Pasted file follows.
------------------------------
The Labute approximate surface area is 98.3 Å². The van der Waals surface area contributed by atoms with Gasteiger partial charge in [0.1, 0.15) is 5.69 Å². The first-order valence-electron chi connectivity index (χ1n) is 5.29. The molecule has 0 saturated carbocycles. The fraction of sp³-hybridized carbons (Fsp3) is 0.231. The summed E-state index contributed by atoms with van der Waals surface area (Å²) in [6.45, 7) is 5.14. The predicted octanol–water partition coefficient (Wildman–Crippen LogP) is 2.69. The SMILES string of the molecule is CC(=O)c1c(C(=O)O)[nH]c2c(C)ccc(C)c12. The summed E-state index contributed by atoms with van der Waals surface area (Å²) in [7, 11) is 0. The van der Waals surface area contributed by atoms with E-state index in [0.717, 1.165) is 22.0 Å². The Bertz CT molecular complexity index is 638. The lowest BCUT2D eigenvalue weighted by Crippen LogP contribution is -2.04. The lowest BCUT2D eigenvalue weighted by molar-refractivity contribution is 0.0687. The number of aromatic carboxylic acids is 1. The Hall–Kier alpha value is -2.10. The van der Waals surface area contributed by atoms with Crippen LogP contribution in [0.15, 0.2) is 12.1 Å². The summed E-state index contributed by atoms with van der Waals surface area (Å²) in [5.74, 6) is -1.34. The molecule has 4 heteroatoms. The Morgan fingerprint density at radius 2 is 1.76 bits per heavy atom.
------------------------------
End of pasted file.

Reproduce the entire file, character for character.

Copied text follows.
The Labute approximate surface area is 98.3 Å². The van der Waals surface area contributed by atoms with Gasteiger partial charge in [0.1, 0.15) is 5.69 Å². The first-order valence-electron chi connectivity index (χ1n) is 5.29. The molecule has 0 saturated carbocycles. The fraction of sp³-hybridized carbons (Fsp3) is 0.231. The summed E-state index contributed by atoms with van der Waals surface area (Å²) in [6.45, 7) is 5.14. The predicted octanol–water partition coefficient (Wildman–Crippen LogP) is 2.69. The SMILES string of the molecule is CC(=O)c1c(C(=O)O)[nH]c2c(C)ccc(C)c12. The summed E-state index contributed by atoms with van der Waals surface area (Å²) in [7, 11) is 0. The van der Waals surface area contributed by atoms with E-state index in [0.717, 1.165) is 22.0 Å². The Bertz CT molecular complexity index is 638. The lowest BCUT2D eigenvalue weighted by Crippen LogP contribution is -2.04. The lowest BCUT2D eigenvalue weighted by molar-refractivity contribution is 0.0687. The number of aromatic carboxylic acids is 1. The Hall–Kier alpha value is -2.10. The van der Waals surface area contributed by atoms with Crippen LogP contribution in [0.15, 0.2) is 12.1 Å². The summed E-state index contributed by atoms with van der Waals surface area (Å²) in [5.74, 6) is -1.34. The molecule has 4 heteroatoms. The Morgan fingerprint density at radius 2 is 1.76 bits per heavy atom.